muckraker report

‘Bring on more gentrification,’ declares Detroit’s economic development czar

george jacksonGeorge Jackson Jr., the influential leader of economic development in Detroit, told an audience in Grosse Pointe Farms that he’s a staunch supporter of gentrification because the city needs a larger tax base to emerge from a decades-long funk.

Speaking at a forum about Detroit’s future Tuesday evening, the president and CEO of the Detroit Economic Growth Corporation said gentrification is “one of the costs of progress.”

“When I look at this city’s tax base, I say bring on more gentrification,” Jackson told the audience. “I’m sorry, but, I mean, bring it on. We can’t just be a poor city and prosper.”

Jackson’s surprisingly frank remarks on the topic seem to have gone unnoticed beyond the crowd of about 200 at the Grosse Pointe War Memorial.

55 W. Canfield 20130515_6637But the comments couldn’t be timelier. In the past few weeks, hundreds of low-income residents and seniors have been told they are being evicted from at least four large apartment buildings. Three of those buildings were purchased by an undisclosed company, which sent eviction notices to residents on Henry Street in the Cass Corridor. It’s widely believed that Red Wings owner Mike Ilitch is targeting the corridor for a new hockey arena and entertainment district.

“They don’t care about us poor folks,” said Nathaniel Conners, 57, who is being evicted from one of the Henry Street apartments. “It’s always about the money, and money causes nothing but problems.”

cass apartment

Residents are being evicted from three Cass Corridor apartment buildings.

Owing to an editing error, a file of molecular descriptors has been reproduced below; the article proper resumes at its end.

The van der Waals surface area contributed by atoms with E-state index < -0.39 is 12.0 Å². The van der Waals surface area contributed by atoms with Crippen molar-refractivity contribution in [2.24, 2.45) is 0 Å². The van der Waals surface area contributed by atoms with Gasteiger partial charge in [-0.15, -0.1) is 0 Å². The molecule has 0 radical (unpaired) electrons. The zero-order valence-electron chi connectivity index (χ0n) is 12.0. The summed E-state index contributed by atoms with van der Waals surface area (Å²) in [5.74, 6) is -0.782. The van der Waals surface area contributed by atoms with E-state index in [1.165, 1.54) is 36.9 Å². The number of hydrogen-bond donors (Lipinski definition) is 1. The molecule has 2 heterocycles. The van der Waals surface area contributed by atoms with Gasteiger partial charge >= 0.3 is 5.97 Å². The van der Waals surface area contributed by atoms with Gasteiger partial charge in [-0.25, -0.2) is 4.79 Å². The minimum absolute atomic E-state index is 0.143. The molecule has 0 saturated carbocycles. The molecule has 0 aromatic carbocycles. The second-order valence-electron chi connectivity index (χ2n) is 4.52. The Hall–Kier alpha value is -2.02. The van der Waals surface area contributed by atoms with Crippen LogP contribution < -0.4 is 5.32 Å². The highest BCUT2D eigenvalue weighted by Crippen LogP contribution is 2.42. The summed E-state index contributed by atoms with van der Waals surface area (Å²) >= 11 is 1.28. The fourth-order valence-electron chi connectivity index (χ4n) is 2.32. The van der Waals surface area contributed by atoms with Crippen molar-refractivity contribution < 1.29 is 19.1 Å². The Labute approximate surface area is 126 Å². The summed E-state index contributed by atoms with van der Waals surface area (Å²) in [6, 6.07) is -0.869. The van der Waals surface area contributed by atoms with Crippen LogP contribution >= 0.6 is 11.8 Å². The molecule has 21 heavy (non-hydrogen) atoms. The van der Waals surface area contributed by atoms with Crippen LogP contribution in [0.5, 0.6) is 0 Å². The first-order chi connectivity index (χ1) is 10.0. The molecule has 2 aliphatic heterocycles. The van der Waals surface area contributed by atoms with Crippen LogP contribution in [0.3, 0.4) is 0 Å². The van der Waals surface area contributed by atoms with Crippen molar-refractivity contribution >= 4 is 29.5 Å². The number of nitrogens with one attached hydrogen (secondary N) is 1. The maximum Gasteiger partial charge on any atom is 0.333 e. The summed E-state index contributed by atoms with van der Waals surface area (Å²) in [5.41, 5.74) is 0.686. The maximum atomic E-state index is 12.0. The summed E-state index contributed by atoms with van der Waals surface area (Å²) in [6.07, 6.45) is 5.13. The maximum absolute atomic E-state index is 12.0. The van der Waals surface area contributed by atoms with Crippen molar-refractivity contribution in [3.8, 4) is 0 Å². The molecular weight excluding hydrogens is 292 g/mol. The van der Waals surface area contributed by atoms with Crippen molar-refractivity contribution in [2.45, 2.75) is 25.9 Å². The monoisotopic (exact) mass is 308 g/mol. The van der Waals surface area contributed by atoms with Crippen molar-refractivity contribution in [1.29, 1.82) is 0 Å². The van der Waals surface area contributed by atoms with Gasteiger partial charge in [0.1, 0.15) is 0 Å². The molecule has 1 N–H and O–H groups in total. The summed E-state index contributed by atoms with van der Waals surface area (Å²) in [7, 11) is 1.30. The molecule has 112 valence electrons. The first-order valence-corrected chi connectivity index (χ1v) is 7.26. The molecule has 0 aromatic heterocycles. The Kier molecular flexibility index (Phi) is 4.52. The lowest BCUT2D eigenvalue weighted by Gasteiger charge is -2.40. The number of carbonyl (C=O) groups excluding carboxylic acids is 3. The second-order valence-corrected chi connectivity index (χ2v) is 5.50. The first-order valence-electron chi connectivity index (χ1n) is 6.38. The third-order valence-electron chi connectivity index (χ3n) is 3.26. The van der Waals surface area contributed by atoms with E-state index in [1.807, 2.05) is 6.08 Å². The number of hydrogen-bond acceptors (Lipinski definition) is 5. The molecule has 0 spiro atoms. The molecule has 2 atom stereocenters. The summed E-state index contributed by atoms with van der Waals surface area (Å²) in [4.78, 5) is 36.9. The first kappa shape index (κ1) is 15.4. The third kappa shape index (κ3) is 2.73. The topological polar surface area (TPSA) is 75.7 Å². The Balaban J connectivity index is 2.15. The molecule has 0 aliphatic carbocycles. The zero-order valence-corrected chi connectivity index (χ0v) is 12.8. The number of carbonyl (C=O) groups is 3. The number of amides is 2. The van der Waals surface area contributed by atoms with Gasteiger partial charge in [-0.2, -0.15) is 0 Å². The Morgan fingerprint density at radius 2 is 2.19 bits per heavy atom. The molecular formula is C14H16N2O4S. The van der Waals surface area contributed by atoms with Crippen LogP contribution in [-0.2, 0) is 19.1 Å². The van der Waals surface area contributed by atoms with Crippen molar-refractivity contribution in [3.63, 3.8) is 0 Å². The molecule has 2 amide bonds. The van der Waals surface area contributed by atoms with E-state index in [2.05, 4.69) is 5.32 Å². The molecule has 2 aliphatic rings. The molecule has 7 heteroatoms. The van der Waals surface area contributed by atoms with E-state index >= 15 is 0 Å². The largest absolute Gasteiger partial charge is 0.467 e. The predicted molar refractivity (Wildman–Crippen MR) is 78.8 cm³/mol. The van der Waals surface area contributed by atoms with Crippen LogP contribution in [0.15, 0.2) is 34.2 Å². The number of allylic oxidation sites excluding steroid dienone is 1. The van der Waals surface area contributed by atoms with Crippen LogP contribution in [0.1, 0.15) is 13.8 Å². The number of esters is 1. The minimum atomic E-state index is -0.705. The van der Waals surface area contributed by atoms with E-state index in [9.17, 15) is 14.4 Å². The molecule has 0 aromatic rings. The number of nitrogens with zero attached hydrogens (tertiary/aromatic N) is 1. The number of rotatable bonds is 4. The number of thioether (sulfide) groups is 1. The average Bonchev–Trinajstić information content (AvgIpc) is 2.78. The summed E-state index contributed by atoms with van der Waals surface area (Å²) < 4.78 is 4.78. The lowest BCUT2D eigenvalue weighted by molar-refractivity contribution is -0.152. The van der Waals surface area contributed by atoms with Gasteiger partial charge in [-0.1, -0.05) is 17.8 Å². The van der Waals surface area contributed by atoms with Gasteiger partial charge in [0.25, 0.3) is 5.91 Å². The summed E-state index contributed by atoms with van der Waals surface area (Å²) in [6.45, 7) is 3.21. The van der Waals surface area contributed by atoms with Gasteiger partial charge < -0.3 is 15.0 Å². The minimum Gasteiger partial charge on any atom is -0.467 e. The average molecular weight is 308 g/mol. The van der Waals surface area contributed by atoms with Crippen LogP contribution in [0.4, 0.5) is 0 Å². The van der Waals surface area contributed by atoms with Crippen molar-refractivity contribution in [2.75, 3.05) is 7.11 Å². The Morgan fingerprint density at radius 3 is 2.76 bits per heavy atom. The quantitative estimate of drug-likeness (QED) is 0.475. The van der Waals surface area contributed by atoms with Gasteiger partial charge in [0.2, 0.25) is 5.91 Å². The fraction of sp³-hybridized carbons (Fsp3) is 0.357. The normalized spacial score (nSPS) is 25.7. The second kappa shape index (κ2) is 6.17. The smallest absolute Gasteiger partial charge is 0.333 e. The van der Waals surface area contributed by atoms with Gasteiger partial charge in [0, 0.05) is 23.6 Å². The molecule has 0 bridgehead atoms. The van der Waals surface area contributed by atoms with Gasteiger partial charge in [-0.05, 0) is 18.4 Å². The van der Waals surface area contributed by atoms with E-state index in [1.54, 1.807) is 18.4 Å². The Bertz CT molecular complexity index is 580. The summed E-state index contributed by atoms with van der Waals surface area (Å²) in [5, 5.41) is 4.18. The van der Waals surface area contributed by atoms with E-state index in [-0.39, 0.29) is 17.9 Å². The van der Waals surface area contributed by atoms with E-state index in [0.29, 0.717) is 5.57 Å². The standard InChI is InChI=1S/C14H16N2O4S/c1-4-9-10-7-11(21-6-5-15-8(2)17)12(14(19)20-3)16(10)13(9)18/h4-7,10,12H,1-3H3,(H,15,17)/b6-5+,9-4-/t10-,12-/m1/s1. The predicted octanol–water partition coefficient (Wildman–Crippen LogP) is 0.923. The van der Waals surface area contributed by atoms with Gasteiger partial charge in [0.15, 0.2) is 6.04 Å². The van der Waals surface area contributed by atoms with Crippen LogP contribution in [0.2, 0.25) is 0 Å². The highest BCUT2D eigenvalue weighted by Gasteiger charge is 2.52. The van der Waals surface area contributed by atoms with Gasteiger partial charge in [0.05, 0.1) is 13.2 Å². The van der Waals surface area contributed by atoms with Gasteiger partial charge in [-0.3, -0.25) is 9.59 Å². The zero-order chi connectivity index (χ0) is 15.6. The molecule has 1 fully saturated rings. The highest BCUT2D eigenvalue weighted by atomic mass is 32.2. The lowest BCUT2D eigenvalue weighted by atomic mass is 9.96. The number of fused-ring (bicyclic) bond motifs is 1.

In the Capitol Park district downtown earlier this month, seniors living in rent-subsidized apartments were told they had a year to vacate because of plans for pricier housing.

Gentrification is a sore subject among many Detroiters. Black residents were forced out of their homes in the 1940s and ’50s in the name of economic development. Their communities were leveled.

During Tuesday’s forum, Jackson said gentrification has to be handled “as humanistically as possible,” but he maintained the city has plenty of lower-income housing options.

“We have more affordable housing than any city in America,” Jackson said. “It’s not like we don’t have options.”

No doubt, the city’s tax base is shrinking and unable to pay for adequate services.

“I [would rather] manage this problem of having to deal with gentrification than having the problem where we had a lot of empty buildings and nobody who wanted to develop them,” Jackson told the audience.

“We have to build a tax base. … That’s one of the major problems that we have. We don’t have a tax base to support things we need to have.”

Steve Neavling

Steve Neavling lives and works in Detroit as an investigative journalist. His stories have uncovered corruption, led to arrests and reforms and prompted FBI investigations.